Sen. Ted Cruz. (Carolyn Kaster/AP)

The Iowa caucuses are 54 days away. Donald Trump is, still, the national front-runner. Marco Rubio is, now, the establishment's best (only?) hope. And Ted Cruz is the guy who looks best positioned to win.

Yes, you heard that right.

Ted Cruz, as of today, has the most direct route to the Republican presidential nomination — assuming the past history of Republican nomination fights works as a broad predictor of where this race is headed.

Let me elaborate.

1. Cruz is positioned as the most conservative candidate in the race.  While Trump gets all of the attention for his over-the-top statements, Cruz has staked out a position on the far right on virtually every major hot-button issue — from immigration to Obamacare to national security and the fight with ISIS. And, tonally, Cruz comes across as aggressively and unapologetically conservative — a less controversial and unelectable version of Trump.

A Washington Post-ABC News November poll showed that Cruz's numbers are in the stratosphere with voters who identify themselves as "very" conservative; 69 percent had a favorable opinion of him while just 21 percent regarded Cruz in an unfavorable light.

In a Republican primary — particularly one in which the GOP electorate is mad as hell at everyone (including those in their own party) for an alleged lack of commitment to conservative principles — being the guy all the way on the ideological right is a very, very good thing.

Republican presidential candidate Sen. Ted Cruz (R-Tex.) says he does not agree with fellow candidate Donald Trump's idea to ban Muslims from entering U.S., but says he is uninterested in criticizing the frontrunner. (Reuters)

2. Cruz has raised the second most money in the race.  Yes, Jeb Bush is far and away the fundraising leader in the race. Not only did we know that would be the case but we also now know that it has done him, roughly, zero good. But what most people didn't expect and/or don't know is that Cruz has raised the second-most cash among Republicans running in 2016.


Cruz's $65 million raised is all the more impressive because, unlike Bush who raised the vast, vast majority of his money into his Right to Rise super PAC, Cruz has relatively even balance between candidate committee ($26.5 million) and super PACs ($38 million). Having so much money in his campaign account means that Cruz will get more bang for his buck, since candidates get the lowest unit rate on TV ad buying while super PACs have to pay full freight for their air time.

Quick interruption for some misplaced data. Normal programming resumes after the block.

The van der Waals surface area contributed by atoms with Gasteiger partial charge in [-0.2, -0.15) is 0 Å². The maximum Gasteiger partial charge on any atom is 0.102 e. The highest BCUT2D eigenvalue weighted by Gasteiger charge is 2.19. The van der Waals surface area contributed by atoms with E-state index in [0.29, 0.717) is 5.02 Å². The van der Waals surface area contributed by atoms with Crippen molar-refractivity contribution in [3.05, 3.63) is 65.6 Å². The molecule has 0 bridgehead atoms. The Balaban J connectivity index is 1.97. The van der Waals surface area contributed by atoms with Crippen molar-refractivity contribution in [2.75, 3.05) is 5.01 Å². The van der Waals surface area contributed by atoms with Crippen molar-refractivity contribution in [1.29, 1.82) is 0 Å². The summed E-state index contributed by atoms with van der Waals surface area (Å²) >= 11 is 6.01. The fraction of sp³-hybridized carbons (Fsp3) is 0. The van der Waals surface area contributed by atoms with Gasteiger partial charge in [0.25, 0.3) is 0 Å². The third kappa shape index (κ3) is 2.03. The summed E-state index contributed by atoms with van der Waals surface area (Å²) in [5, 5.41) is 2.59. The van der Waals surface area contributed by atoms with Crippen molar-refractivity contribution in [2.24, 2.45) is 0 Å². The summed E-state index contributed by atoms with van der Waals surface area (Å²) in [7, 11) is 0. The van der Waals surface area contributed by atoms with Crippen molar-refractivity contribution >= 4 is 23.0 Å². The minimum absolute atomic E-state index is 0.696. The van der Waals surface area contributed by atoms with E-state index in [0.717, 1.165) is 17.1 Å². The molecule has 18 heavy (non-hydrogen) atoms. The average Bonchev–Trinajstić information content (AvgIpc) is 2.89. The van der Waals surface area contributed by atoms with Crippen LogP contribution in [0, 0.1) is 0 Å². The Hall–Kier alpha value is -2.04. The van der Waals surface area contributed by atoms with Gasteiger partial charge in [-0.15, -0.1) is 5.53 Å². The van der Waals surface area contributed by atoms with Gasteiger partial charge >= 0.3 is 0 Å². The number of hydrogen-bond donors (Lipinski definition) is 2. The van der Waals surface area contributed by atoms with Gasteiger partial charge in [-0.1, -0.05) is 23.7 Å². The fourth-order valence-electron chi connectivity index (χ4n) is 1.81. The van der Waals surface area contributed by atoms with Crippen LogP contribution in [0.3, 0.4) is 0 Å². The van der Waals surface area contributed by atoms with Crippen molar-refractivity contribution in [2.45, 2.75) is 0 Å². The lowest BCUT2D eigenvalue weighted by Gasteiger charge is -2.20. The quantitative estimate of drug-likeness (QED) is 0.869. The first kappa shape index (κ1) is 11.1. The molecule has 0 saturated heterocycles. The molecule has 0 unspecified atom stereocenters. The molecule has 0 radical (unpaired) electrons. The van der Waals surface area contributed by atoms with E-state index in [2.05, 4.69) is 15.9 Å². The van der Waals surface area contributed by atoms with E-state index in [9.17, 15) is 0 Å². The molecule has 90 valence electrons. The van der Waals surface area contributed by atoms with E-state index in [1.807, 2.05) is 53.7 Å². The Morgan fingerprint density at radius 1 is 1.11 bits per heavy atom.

Cruz's money is also what separates him from other candidates who secured the "most conservative candidate in the primary" mantle. Mike Huckabee and Rick Santorum both won the Iowa caucuses — more on Cruz and Iowa below — but were unable to capitalize on that win or sustain their support because they had so little money. Cruz is the best case scenario for those who want to see a movement conservative nominated — he's of the conservative movement but has the fundraising ability of an establishment Republican.

3. Cruz is the Iowa front-runner. Recent history makes clear that you need to win one of the first three states — Iowa, New Hampshire or South Carolina — to have a realistic chance at being the party's nominee. (Remember how well Rudy Giuliani's "wait until Florida" strategy worked in 2008? Thought so.)

Cruz is emerging rapidly as the favorite in Iowa's caucuses. A Monmouth University poll released this week showed Cruz taking the lead from Trump even as Ben Carson, a onetime Iowa front-runner, continued to collapse. As I wrote a few weeks back, Cruz's profile — socially conservative, southern — looks like the right fit for the increasingly evangelical Iowa electorate.

Winning Iowa would give Cruz momentum going into New Hampshire — where he currently sits third — and into South Carolina, a state, like Iowa, whose Republican primary electorate is quite socially conservative.

4. The calendar beyond the Big 3 favors Cruz. Winning one of the first three states is, almost certainly, the only way a candidate makes it to March. But, assuming Cruz is one of those candidates who makes it to March, the calendar starts to look very favorable to him. On March 1 is what's being referred to as the "SEC primary"; Alabama, Arkansas, Georgia, Tennessee and Texas will all vote on that first Tuesday in March.

It's very difficult to handicap how those states might play out because of how much, historically, the first three states have influenced who even stays in the race through March 1. Still, Cruz's profile as a the one true constitutional conservative in the race coupled with his Southern roots and his fundraising might make for an attractive package for voters going to the polls that day.

The next big primary day is two weeks later on March 15 when Florida, Illinois, Missouri, North Carolina and Ohio vote. There are less obvious wins in those states for Cruz, but he would almost certainly run well in North Carolina and Missouri under any circumstance and might do well in the other three states depending on who else was left in the contest.

Yes, Cruz has weaknesses — most notably that he has shown little ability to appeal beyond his conservative base and that he is far less likable than, say, Rubio — if it comes down to a one-on-one fight between the two. Rubio is also trying to make an issue of Cruz's immigration stance — insisting that the Texas senator is less hard-line on the issue than he lets on. But, so do Trump (being Trump) and Rubio (what early state does he win?). And Cruz's strengths are considerable — particularly when you consider how these races typically play out.

Cruz has begun his ascent up the national polls at just about the right time. (The race will go into deep freeze from around next week through the beginning of 2016.) His campaign is perfectly positioned to make him the last man standing. Believe it.